Introduction Stems and roots of Salacia genus plants have been used in Ayurveda as a specific remedy for early stage diabetes. Previous investigations identified four sulphonium sulphates, that is, salacinol (1), kotalanol (3), ponkoranol (5) and salaprinol (7), as the compounds responsible for the anti-diabetic activity. Their desulphonates (2, 4, 6 and 8) were also isolated as active constituents. Two separate quantitative analytical protocols, that is, for 1 and 3 and for 2 and 4, have been developed recently. Objective To: validate the two analytical protocols with respect to all eight sulphoniums; evaluate the quality of a variety of Salacia samples collected in different geographical regions, that is, Thailand, Sri Lanka and India; and determine their distribution in each part of the plant, that is, stems/roots, leaves and fruits. Methods Analyses of four sulphonium sulphates in 32 Salacia extracts were carried out on an Asahipak NH2P-50 column, and those of the corresponding desulphonates were conducted on an Inertsil ODS-3 column. Results Neokotalanol (4) was the major constituent in Salacia samples from Thailand, whereas 1 was the primary constituent in extracts of the stems/roots of plants from Sri Lanka and India. These sulphoniums were only present in trace amounts in leaves and fruits of the plants. Conclusion Two analytical protocols were successfully applied to analyse 32 Salacia samples, and revealed that sulphoniums (1–8) had characteristic distributions due to the plant part and/or due to geographical region. Copyright © 2014 John Wiley & Sons, Ltd.

Posted on 9 May 2014 | 5:08 pm

Rapid Chemical Characterisation of Stilbenes in the Root Bark of Norway Spruce by Off-line HPLC/DAD–NMR

Introduction Stilbenes are plant secondary metabolites that have shown promising and varied biological activities. Stilbenes are presently actively studied for the exploitation of this primary raw material resource, involving the concept of biorefining. Methods for the rapid discovery of new and known stilbene structures from various plant sources are thus keenly sought. Objective To establish a simple and rapid technique of off-line HPLC with a diode-array detector (DAD) and NMR for the unambiguous structural elucidation of stilbene structures in the root bark of Norway spruce [Picea abies (L.) Karst.]. Material and methods The stilbene containing fraction was extracted from the plant bark with an ethanol:water mixture (95:5, v/v) preceded by defatting of hydrophobic compounds with n-hexane using the accelerated solvent extraction technique. A portion of the ethanol–water soluble extract was hydrolysed with ?-glucosidase to prepare stilbene aglycones. The extracts were further purified and enriched using a polymeric adsorbent. Stilbene-enriched extracts were directly characterised by off-line HPLC/DAD–NMR in conjunction with HPLC/DAD and HPLC/DAD with electrospray ionisation MSn. Results Trans-isorhapontin and trans-astringin were identified as the major, and trans-piceid as a minor, stilbene glucosides of the bark of roots of Picea abies. Not only stilbene glucosides but also the corresponding stilbene aglycones, such as trans-resveratrol, trans-piceatannol and trans-isorhapontigenin, were rapidly identified from the hydrolysed extract. The acquired heteronuclear single-quantum coherence and heteronuclear multiple bond correlation spectra were used to assign the complete carbon NMR chemical shifts of trans-isorhapontin and trans-astringin without the need of acquiring a 13C-NMR spectrum. Conclusion The off-line HPLC/DAD–NMR method is expedient for the unambiguous identication of structurally similar stilbenes in plant extracts. Copyright © 2014 John Wiley & Sons, Ltd.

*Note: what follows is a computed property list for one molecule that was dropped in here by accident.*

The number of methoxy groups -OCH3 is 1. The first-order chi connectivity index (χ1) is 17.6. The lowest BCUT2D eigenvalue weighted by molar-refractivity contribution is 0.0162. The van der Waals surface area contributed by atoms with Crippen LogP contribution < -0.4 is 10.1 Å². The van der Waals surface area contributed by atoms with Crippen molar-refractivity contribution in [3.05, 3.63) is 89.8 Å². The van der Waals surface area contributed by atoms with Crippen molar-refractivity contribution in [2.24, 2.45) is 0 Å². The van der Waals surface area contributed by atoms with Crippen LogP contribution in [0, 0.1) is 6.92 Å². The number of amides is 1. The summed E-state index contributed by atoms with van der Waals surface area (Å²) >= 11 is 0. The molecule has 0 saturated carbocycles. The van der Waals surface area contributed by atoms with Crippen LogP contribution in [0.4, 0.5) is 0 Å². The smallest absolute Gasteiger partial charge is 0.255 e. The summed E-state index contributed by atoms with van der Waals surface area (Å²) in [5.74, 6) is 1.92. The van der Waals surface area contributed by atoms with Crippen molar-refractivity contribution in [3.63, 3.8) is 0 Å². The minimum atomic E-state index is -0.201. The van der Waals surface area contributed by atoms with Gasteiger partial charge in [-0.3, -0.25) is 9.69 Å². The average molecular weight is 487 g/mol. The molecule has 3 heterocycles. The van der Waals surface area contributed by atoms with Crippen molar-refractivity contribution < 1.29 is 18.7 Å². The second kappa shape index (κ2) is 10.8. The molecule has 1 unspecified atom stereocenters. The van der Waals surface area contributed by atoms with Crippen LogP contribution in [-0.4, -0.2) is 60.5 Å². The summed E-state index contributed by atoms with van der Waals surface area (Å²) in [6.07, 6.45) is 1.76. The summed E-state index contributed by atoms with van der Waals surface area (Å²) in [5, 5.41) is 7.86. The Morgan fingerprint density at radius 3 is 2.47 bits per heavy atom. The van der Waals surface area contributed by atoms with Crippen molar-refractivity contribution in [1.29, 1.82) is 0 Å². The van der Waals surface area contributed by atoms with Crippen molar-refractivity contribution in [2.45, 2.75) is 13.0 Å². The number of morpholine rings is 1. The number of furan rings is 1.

Posted on 28 April 2014 | 2:48 pm

A Comparative Tissue-specific Metabolite Analysis and Determination of Protodioscin Content in Asparagus Species used in Traditional Chinese Medicine and Ayurveda by use of Laser Microdissection, UHPLC–QTOF/MS and LC–MS/MS

Introduction Asparagus is esteemed in Traditional Chinese Medicine and Ayurveda, and it is commercially one of the most important drugs in the global herbal market. Comparative metabolite profiling of different species would help in determining the similarities and ascertain their validity for being used as substitutes for each other. Laser microdissection (LMD) facilitates identification of metabolites in specific tissues, and thus it can aid in exploration of metabolic pathways in target tissues. Objective To compare tissue-specific metabolites and protodioscin content of Asparagus cochinchinensis (Lour.) Merr. and Asparagus racemosus Willd. used in China and India. Methods Metabolite analysis of laser-dissected tissues was carried out using UHPLC–QTOF/MS and LC–MS/MS. The protodioscin contents were determined and the method was validated as per the International Conference on Harmonisation of Technical Requirements for Registration of Pharmaceuticals for Human Use guidelines. Results Metabolite analysis reveals that the velamen tissue, among other tissues such as cortex, vascular bundles and pith, contained maximum components, specifically those belonging to the steroidal saponin class. Although the metabolite profiles were similar, the content of protodioscin was found to be higher in Chinese than Indian species. Conclusion The study provided a suitable methodology for metabolite profiling and protodioscin content determination of Asparagus by use of LMD, UHPLC–QTOF/MS and LC–MS/MS. The similarities in metabolite profiles indicate that Asparagus species from India and China can serve as substitute for each other in various therapeutic and pharmaceutical applications. Copyright © 2014 John Wiley & Sons, Ltd.

Posted on 16 April 2014 | 7:32 am